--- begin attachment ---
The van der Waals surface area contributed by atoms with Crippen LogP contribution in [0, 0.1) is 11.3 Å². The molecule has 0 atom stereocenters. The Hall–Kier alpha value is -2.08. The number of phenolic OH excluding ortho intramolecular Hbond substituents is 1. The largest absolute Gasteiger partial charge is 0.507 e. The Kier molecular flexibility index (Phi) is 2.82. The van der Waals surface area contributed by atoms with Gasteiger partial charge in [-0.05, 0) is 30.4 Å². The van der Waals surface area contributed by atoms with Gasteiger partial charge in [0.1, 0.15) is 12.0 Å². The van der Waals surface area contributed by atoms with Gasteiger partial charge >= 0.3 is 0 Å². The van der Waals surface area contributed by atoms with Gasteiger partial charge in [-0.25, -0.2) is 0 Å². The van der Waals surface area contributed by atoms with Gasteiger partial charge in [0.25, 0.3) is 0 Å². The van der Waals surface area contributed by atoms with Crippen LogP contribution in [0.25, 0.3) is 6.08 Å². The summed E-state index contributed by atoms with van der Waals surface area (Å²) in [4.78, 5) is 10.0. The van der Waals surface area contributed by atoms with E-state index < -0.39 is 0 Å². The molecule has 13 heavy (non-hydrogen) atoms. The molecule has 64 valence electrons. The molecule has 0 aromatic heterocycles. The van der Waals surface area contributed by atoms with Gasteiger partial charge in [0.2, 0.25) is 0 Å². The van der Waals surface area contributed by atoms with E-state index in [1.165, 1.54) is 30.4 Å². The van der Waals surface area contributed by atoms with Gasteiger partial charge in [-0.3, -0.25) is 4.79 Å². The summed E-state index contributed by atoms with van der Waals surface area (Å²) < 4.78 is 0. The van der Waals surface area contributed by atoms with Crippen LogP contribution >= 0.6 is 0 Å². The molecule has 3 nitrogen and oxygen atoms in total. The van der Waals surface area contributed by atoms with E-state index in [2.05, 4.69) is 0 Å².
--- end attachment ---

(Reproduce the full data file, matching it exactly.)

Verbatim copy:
The van der Waals surface area contributed by atoms with Crippen LogP contribution in [0, 0.1) is 11.3 Å². The molecule has 0 atom stereocenters. The Hall–Kier alpha value is -2.08. The number of phenolic OH excluding ortho intramolecular Hbond substituents is 1. The largest absolute Gasteiger partial charge is 0.507 e. The Kier molecular flexibility index (Phi) is 2.82. The van der Waals surface area contributed by atoms with Gasteiger partial charge in [-0.05, 0) is 30.4 Å². The van der Waals surface area contributed by atoms with Gasteiger partial charge in [0.1, 0.15) is 12.0 Å². The van der Waals surface area contributed by atoms with Gasteiger partial charge >= 0.3 is 0 Å². The van der Waals surface area contributed by atoms with Gasteiger partial charge in [-0.25, -0.2) is 0 Å². The van der Waals surface area contributed by atoms with Gasteiger partial charge in [0.25, 0.3) is 0 Å². The van der Waals surface area contributed by atoms with Crippen LogP contribution in [0.25, 0.3) is 6.08 Å². The summed E-state index contributed by atoms with van der Waals surface area (Å²) in [4.78, 5) is 10.0. The van der Waals surface area contributed by atoms with E-state index < -0.39 is 0 Å². The molecule has 13 heavy (non-hydrogen) atoms. The molecule has 64 valence electrons. The molecule has 0 aromatic heterocycles. The van der Waals surface area contributed by atoms with Gasteiger partial charge in [0.2, 0.25) is 0 Å². The van der Waals surface area contributed by atoms with E-state index in [1.165, 1.54) is 30.4 Å². The van der Waals surface area contributed by atoms with Gasteiger partial charge in [-0.3, -0.25) is 4.79 Å². The summed E-state index contributed by atoms with van der Waals surface area (Å²) < 4.78 is 0. The van der Waals surface area contributed by atoms with Crippen LogP contribution >= 0.6 is 0 Å². The molecule has 3 nitrogen and oxygen atoms in total. The van der Waals surface area contributed by atoms with E-state index in [2.05, 4.69) is 0 Å².